Put on your hustling shoes for this one. Christian Bale and the rest of the pitch-perfect cast certainly did put on their hustling shoes for this late 70’s revival. Hello moviegoers, David O. Russell follows up his wildly successful “Silver Linings Playbook” with another winner in “American Hustle” which he also co-wrote with Eric Singer. Russell, who has worked with a number of these players before on other films, artfully blends the style and music of the 70’s with agile exchanges of curious dialogue that result in a rather effective and funny interpretation of the con-job genre.
The movie starts with Bale, who once again embodies his role both physically and psychologically, sports a paunch while putting his come-over together. He plays Irving Rosenfeld a businessman and con-artist who is not exactly smalltime, but he knows his con and has all the angles figured out.
Irving is married to the chatty and inept Rosalyn Rosenfeld (who is played by Jennifer Lawrence). He has adopted her son but their marriage isn’t working, and she threatens to expose him as a fraud if he ever tries to get a divorce.
‘American Hustle’ (3 sweet potatoes out of four) Stars: Christian Bale, Bradley Cooper, Amy Adams, Jennifer Lawrence, Jeremy Renner, CK Louis; Director: David O. Russell; Genre: Crime, Drama, Comedy; Rated: R; running time: 138 minutes; Opens Friday, December 13th.
His girlfriend and associate Sydney Prosser, (played by Amy Adams), is a former stripper who eyes a better lot in life for herself. Sydney is charismatic and versatile and so is Adams who renders both Sydney and Sydney’s persona, a British aristocrat named Lady Edith Greensly, whom is used to appeal to clients.
They are doing just fine until the other shoe drops. That shoe comes in the form of an overambitious FBI agent Richie DiMaso (who’s played by Bradley Cooper) with all the machismo of a young lawman trying to make a name for himself. DiMaso busts the con artist couple and leverages Irving and Sydney into an undercover operation in exchange for all charges against them being dropped. He takes a liking to Sydney or Edith as he knows her, and the two will go out for a night of dancing in a scene that evokes the feel and sexuality of the late 70’s disco era.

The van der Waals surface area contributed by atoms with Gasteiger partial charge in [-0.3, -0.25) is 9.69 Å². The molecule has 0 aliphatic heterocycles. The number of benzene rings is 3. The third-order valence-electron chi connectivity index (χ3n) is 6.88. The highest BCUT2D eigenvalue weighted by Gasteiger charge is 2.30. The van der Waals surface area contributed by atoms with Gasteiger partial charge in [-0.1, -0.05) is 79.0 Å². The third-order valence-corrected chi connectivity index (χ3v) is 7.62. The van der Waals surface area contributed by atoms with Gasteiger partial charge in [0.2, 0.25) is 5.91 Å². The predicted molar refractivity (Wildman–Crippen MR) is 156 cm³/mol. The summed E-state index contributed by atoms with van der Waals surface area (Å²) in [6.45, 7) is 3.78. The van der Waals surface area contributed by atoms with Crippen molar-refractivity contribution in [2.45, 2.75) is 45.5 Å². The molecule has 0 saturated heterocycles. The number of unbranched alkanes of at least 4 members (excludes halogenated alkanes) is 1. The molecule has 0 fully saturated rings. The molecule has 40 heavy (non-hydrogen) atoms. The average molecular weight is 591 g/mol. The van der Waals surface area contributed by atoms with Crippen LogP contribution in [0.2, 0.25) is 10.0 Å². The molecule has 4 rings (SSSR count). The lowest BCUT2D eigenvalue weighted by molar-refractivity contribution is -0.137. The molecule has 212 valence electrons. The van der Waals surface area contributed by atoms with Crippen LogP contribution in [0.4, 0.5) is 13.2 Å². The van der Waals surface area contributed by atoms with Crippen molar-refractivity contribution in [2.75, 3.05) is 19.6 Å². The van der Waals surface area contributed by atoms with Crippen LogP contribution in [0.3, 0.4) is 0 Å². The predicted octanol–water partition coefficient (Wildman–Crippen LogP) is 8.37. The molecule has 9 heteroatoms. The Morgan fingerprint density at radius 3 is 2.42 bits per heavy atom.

DiMaso sees the opportunity to catch even bigger fish and the net he casts continues to widen at an almost comical level, but he is as serious as his hair stylist. Enter Mayor Carmine Polito (played by Jeremy Renner) as a man of the people and Renner makes you believe that he is. Polito will be duped into thinking a phony sheik will invest large sums of money into rebuilding his city of Camden and the casinos of Atlantic City.
DiMaso convinces his boss Stoddard Thorsen (played by C.K. Louis) to ante up the two million dollars Irving needs to convince Carime the sheik is the real deal; and later he using other means of convincing his boss a second time as his net continues to widen to including a ruthless mob boss (Victor Tellegio Robert De Niro).
DiMaso’s scheme would eventually entrap a number of congressmen, lead to the introduction of the term science oven and a ceremonial dagger would make an appearance in two of the funnier scenes in the movie, before it would all come to an end.
Beyond the big hair, big personalities and ambitious schemes, “American Hustle” thematically speaks to the idea of people wanting more out the game of life than settling for the hand they have been dealt or started with, and the less than ethical methods they are willing to use in accomplishing their objectives. In ‘American Hustle’ it will come down to Irving’s ability to hustle a way to keep the peace.
The movie is too self-aware at times, but “American Hustle” is certainly one of the better movies I’ve seen this year and I give it 3 sweet potatoes out of four. This has been your resident moviegoer and I will see you after the movies at moviegoersview.com.